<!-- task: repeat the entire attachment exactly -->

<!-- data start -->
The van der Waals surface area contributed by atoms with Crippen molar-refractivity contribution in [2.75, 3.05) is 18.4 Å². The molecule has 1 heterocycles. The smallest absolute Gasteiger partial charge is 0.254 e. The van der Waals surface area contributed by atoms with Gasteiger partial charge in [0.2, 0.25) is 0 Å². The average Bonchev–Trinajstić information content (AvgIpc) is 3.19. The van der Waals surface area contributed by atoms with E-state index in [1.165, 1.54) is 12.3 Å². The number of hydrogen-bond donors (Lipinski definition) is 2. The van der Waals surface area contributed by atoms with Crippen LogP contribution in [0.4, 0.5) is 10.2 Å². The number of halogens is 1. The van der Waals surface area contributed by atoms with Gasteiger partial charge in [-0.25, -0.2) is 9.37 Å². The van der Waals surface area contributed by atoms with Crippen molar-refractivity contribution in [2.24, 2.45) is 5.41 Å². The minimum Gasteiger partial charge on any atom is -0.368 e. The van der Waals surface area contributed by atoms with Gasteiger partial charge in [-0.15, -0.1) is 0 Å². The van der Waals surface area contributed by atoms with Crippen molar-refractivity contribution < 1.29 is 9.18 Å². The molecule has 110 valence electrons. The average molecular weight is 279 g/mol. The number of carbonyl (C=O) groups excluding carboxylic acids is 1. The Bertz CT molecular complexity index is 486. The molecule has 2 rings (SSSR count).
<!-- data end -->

The van der Waals surface area contributed by atoms with Crippen molar-refractivity contribution in [2.75, 3.05) is 18.4 Å². The molecule has 1 heterocycles. The smallest absolute Gasteiger partial charge is 0.254 e. The van der Waals surface area contributed by atoms with Gasteiger partial charge in [0.2, 0.25) is 0 Å². The average Bonchev–Trinajstić information content (AvgIpc) is 3.19. The van der Waals surface area contributed by atoms with E-state index in [1.165, 1.54) is 12.3 Å². The number of hydrogen-bond donors (Lipinski definition) is 2. The van der Waals surface area contributed by atoms with Crippen LogP contribution in [0.4, 0.5) is 10.2 Å². The number of halogens is 1. The van der Waals surface area contributed by atoms with Gasteiger partial charge in [-0.25, -0.2) is 9.37 Å². The van der Waals surface area contributed by atoms with Crippen molar-refractivity contribution in [2.24, 2.45) is 5.41 Å². The minimum Gasteiger partial charge on any atom is -0.368 e. The van der Waals surface area contributed by atoms with Gasteiger partial charge in [-0.15, -0.1) is 0 Å². The van der Waals surface area contributed by atoms with Crippen molar-refractivity contribution < 1.29 is 9.18 Å². The molecule has 110 valence electrons. The average molecular weight is 279 g/mol. The number of carbonyl (C=O) groups excluding carboxylic acids is 1. The Bertz CT molecular complexity index is 486. The molecule has 2 rings (SSSR count).